Influenza (flu) is a contagious respiratory illness cause by influenza viruses that infect the nose, throat, and lungs. It can cause mild to severe illness, and at times complications from flu can lead to hospital stays and death. Children younger than 5, but especially children younger than 2 years old, and children and adolescents with certain chronic health conditions are at increased risk of developing serious flu complications. The best way to reduce the risk of flu and its potentially serious complications is to get a flu vaccine each year.
A child of any age is at higher risk of flu complications if they have any of the following chronic health conditions:
Signs and symptoms of flu can include fever, cough, sore throat, runny or stuffy nose, muscle or body aches, headaches, feeling feverish/chills, fatigue (tiredness), and sometimes children may also have vomiting and diarrhea. It is important to note that some children who are sick with flu may not have a fever.
Most children who get flu will recover in a few days to less than 2 weeks, but some people will develop complications (health problems such as pneumonia) as a result of flu, some of which can be life-threatening.
Pneumonia, sinusitis, and ear infections are 3 examples of complications from flu. Flu also can make certain chronic health conditions worse. For example, people with asthma may experience asthma attacks while they have flu.
The most important thing is for your child to get a flu vaccine every year. Children younger than 6 months old are at higher risk of serious flu illness, but are too young to be vaccinated. People who care for them and all household members aged 6 months and older should be vaccinated.
In addition to getting a flu vaccine, you and your child should take everyday actions to help prevent the spread of germs.
These everyday actions can help reduce your chances of getting sick and prevent the spread of germs to others if you are sick. However, a yearly flu vaccine is the best way to prevent flu illness.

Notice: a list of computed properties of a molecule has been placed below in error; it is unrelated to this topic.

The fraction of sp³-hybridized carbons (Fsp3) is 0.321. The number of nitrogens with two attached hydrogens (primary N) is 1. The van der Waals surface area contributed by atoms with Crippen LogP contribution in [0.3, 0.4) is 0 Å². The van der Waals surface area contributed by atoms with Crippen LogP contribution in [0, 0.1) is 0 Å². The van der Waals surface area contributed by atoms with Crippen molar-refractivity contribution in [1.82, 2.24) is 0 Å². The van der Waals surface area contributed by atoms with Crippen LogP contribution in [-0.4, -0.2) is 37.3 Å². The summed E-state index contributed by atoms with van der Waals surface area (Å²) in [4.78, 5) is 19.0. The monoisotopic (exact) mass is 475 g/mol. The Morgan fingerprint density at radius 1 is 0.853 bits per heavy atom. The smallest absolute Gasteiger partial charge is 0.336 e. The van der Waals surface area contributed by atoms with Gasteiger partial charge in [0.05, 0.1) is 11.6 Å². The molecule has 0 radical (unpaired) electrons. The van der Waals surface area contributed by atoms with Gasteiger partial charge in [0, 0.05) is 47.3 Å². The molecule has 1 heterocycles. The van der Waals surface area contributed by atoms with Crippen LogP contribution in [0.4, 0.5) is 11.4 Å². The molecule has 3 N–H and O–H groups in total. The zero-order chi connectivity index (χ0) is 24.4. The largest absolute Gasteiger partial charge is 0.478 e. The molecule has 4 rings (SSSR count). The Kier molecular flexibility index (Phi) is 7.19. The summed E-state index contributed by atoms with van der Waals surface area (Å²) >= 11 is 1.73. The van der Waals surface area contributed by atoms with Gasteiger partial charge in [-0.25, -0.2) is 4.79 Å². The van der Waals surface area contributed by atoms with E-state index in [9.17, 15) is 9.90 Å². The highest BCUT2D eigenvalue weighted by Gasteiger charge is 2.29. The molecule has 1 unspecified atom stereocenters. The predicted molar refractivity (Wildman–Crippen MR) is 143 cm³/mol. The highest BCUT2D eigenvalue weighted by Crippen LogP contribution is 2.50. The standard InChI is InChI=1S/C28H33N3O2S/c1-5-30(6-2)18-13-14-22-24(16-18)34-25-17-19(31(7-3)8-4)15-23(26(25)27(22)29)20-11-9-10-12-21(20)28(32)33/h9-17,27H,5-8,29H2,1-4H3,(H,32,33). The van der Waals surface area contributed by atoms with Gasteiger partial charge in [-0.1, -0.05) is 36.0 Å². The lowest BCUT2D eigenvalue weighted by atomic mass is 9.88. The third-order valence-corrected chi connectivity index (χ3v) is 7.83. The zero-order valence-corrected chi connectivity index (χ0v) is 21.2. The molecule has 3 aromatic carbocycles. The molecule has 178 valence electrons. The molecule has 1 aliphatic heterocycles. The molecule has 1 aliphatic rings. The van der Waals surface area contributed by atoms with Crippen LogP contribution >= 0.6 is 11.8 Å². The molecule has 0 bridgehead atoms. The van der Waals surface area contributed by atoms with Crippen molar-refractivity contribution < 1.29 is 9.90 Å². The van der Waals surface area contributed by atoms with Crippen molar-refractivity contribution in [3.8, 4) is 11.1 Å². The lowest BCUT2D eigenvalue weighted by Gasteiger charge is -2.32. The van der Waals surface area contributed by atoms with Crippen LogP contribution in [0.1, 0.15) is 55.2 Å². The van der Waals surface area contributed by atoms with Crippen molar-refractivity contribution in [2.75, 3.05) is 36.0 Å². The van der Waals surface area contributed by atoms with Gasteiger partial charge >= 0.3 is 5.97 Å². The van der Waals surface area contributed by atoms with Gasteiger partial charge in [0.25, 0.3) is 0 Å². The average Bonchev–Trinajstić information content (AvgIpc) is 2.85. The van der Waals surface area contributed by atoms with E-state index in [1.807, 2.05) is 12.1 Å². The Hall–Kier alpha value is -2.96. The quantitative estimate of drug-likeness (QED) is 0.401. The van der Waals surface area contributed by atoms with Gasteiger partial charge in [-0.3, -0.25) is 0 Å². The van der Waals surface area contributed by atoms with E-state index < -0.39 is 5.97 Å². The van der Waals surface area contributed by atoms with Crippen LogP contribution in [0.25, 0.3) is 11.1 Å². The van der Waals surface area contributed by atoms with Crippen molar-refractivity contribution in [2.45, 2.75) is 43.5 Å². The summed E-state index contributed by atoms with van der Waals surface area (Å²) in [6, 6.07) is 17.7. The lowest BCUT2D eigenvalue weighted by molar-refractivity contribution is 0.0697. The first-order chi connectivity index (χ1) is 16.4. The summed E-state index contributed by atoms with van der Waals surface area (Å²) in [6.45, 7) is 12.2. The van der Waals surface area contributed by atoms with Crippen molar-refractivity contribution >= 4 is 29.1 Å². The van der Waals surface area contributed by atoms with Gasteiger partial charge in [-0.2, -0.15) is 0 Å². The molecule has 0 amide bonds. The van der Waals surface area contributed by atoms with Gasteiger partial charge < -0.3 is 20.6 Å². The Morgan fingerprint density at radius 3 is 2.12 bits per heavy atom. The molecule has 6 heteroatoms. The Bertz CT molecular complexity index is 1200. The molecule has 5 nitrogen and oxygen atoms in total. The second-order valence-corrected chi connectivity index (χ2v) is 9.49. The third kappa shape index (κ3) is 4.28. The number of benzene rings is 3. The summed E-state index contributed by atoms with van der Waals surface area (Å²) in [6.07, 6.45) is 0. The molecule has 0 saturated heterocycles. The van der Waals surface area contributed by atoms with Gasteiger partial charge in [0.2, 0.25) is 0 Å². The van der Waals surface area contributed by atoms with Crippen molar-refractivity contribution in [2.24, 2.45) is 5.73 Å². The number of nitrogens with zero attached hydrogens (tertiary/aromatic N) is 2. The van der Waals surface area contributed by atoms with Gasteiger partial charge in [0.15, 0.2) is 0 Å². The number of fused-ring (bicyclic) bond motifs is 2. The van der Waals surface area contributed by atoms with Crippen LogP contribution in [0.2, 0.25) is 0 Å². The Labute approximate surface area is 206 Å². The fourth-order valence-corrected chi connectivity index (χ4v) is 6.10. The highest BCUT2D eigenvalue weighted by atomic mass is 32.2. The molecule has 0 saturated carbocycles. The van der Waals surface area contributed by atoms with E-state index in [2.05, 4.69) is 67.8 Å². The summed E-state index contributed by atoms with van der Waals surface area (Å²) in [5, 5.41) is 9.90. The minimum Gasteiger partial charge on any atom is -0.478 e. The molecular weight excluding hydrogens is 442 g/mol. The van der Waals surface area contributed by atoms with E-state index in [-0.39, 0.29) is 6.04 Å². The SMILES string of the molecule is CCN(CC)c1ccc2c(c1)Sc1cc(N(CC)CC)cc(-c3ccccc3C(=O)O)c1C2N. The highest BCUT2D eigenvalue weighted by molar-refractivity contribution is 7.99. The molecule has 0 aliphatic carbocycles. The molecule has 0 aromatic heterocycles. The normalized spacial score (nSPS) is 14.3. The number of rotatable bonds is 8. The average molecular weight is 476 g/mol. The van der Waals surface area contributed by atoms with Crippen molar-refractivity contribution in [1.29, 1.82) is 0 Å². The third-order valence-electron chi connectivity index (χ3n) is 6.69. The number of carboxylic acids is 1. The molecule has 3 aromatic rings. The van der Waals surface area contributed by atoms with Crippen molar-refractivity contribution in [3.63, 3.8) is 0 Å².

If your child is experiencing any of the following emergency warning signs, you should take them to the emergency room:
*Many authorities use either 100 (37.8 degrees Celsius) or 100.4 F (38.0 degrees Celsius) as a cut-off for fever, but this number can vary depending on factors such as the method of measurement and the age of the person.
Yes. Flu vaccines have an excellent safety record and a number of them are approved for use in children older than 6 months, including healthy children and children with certain chronic health conditions. Because children with chronic health conditions are at increased risk of getting flu related complications, it is especially important that they get vaccinated.
CDC recommends that all children 6 months and older, especially those with chronic health conditions, get a seasonal flu vaccine every year.
In general, children with chronic medical conditions should get a flu shot rather than a nasal spray flu vaccine. Your health care provider can help choose the best vaccine option. Additionally, children younger than 9 years old may need 2 doses of the vaccine if they have not received two doses of the vaccine in the past. Talk with your health care provider to discuss how many doses are recommended for your child.
Find out your child’s school or childcare providers plan for flu season. Let them know your child is at higher risk for flu-related problems.